A final frenzy of campaigning is underway across the UK with only hours to go before the country votes in a referendum on its European Union membership.
In one last push to persuade the undecided, Prime Minister David Cameron urged voters to stay inside the EU, claiming Britain was stronger, better and safer in the bloc.
“Stronger because if we leave, we’ll diminish our country and our ability to get things done in the world. Safer, because we fight terrorism and crime and climate change better if we stand together and above all better off, because we need access to that market of 500 million people that creates the jobs and investment, the livelihoods that our country and our families need,’‘ Cameron said.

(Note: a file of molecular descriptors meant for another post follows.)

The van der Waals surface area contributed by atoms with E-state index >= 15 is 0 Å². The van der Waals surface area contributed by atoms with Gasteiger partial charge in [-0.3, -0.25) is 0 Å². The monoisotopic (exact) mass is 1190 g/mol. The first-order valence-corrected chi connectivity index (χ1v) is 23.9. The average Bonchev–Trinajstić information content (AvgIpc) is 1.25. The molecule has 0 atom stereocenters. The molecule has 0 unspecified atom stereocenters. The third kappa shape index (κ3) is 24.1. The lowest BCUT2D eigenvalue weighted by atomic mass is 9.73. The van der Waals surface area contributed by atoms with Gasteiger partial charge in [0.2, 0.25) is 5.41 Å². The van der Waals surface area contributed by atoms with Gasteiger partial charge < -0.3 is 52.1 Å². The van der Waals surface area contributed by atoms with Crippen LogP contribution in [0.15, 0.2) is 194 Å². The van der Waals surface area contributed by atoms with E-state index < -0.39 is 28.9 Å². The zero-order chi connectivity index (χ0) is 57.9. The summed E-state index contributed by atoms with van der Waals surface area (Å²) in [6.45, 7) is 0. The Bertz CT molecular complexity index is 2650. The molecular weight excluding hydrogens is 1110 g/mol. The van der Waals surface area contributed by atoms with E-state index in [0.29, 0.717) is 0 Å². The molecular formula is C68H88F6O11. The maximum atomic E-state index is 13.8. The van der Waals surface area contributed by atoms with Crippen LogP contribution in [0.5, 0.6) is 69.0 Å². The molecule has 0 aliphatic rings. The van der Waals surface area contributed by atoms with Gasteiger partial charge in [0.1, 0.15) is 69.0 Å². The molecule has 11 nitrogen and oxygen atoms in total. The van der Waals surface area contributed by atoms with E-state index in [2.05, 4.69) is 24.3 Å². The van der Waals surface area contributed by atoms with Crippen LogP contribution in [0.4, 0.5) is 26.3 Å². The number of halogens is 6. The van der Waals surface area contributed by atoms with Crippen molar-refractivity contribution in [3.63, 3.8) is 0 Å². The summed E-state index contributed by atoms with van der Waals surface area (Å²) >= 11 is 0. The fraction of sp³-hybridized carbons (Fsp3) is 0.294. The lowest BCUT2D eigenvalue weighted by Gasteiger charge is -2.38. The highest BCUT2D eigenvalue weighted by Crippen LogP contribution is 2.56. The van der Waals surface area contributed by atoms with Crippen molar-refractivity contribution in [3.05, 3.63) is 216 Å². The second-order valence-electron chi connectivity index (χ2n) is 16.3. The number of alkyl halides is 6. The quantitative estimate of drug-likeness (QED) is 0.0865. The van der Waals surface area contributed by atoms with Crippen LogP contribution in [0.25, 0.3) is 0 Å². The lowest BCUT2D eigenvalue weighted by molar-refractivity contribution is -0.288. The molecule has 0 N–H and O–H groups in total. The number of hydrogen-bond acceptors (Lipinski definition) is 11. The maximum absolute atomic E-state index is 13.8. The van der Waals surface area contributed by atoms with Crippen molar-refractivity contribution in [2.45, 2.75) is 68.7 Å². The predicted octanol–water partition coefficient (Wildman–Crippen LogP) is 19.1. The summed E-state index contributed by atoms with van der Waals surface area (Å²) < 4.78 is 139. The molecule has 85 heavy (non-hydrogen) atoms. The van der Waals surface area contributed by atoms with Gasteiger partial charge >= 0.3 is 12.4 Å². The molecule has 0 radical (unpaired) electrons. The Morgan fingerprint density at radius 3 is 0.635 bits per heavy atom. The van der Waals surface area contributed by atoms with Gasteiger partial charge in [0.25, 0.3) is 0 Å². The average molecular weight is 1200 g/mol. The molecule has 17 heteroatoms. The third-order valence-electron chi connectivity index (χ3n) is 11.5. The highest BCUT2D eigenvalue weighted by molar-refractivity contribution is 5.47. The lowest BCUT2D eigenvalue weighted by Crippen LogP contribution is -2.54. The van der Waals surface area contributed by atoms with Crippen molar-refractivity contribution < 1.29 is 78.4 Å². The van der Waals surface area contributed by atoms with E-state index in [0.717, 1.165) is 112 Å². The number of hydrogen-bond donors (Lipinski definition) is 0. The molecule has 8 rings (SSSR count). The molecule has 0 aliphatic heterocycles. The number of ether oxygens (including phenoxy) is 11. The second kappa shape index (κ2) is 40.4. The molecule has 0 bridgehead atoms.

Immigration remains a key battleground issue. Campaigning with Cameron, former Prime Minister John Major tried played down increasing fears over Turkey’s future EU membership.
“They’ve (Turkey) been negotiating for 30 years without getting in, they are not going to get in in my judgement for one decade, two decades, perhaps ever. Even if they did get in, we are not in the Schengen zone and even if that happened at some far distant future, what absurdity it is to suggest all 77 million Turks are suddenly going to say: ‘Let’s go to the United Kingdom’,” Major said.
The referendum remains on a knife edge with the nation deeply divided.
Latest polling points to an almost even split between voters.